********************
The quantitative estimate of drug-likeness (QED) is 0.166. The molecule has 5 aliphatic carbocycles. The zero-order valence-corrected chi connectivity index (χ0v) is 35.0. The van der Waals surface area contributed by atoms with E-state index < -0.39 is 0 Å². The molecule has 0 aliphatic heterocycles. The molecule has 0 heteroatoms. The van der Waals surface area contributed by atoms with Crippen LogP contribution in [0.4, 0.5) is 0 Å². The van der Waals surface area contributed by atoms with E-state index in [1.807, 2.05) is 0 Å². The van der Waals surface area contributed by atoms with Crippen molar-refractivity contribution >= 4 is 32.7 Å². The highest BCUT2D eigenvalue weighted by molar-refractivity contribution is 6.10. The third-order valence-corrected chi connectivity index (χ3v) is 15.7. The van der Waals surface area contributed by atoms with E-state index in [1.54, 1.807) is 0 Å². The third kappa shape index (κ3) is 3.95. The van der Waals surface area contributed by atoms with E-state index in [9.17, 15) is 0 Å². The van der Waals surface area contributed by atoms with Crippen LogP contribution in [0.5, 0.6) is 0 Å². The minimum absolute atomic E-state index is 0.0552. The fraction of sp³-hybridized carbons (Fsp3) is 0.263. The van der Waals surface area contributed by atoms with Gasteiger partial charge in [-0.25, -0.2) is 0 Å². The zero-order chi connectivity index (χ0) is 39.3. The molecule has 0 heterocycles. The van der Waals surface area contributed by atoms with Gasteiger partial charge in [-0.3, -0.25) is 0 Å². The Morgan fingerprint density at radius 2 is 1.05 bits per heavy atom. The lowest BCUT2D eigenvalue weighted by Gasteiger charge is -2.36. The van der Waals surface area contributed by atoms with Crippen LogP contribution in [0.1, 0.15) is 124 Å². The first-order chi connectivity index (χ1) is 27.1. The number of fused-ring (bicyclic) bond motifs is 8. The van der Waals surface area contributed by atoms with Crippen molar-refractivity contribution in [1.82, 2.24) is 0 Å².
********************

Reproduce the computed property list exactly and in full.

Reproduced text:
The quantitative estimate of drug-likeness (QED) is 0.166. The molecule has 5 aliphatic carbocycles. The zero-order valence-corrected chi connectivity index (χ0v) is 35.0. The van der Waals surface area contributed by atoms with E-state index < -0.39 is 0 Å². The molecule has 0 aliphatic heterocycles. The molecule has 0 heteroatoms. The van der Waals surface area contributed by atoms with Crippen LogP contribution in [0.4, 0.5) is 0 Å². The van der Waals surface area contributed by atoms with E-state index in [1.807, 2.05) is 0 Å². The van der Waals surface area contributed by atoms with Crippen molar-refractivity contribution >= 4 is 32.7 Å². The highest BCUT2D eigenvalue weighted by molar-refractivity contribution is 6.10. The third-order valence-corrected chi connectivity index (χ3v) is 15.7. The van der Waals surface area contributed by atoms with E-state index in [1.54, 1.807) is 0 Å². The third kappa shape index (κ3) is 3.95. The van der Waals surface area contributed by atoms with E-state index in [9.17, 15) is 0 Å². The van der Waals surface area contributed by atoms with Crippen LogP contribution in [0.5, 0.6) is 0 Å². The minimum absolute atomic E-state index is 0.0552. The fraction of sp³-hybridized carbons (Fsp3) is 0.263. The van der Waals surface area contributed by atoms with Gasteiger partial charge in [-0.25, -0.2) is 0 Å². The zero-order chi connectivity index (χ0) is 39.3. The molecule has 0 heterocycles. The van der Waals surface area contributed by atoms with Gasteiger partial charge in [-0.3, -0.25) is 0 Å². The Morgan fingerprint density at radius 2 is 1.05 bits per heavy atom. The lowest BCUT2D eigenvalue weighted by Gasteiger charge is -2.36. The van der Waals surface area contributed by atoms with Crippen LogP contribution in [0.1, 0.15) is 124 Å². The first-order chi connectivity index (χ1) is 27.1. The number of fused-ring (bicyclic) bond motifs is 8. The van der Waals surface area contributed by atoms with Crippen molar-refractivity contribution in [1.82, 2.24) is 0 Å².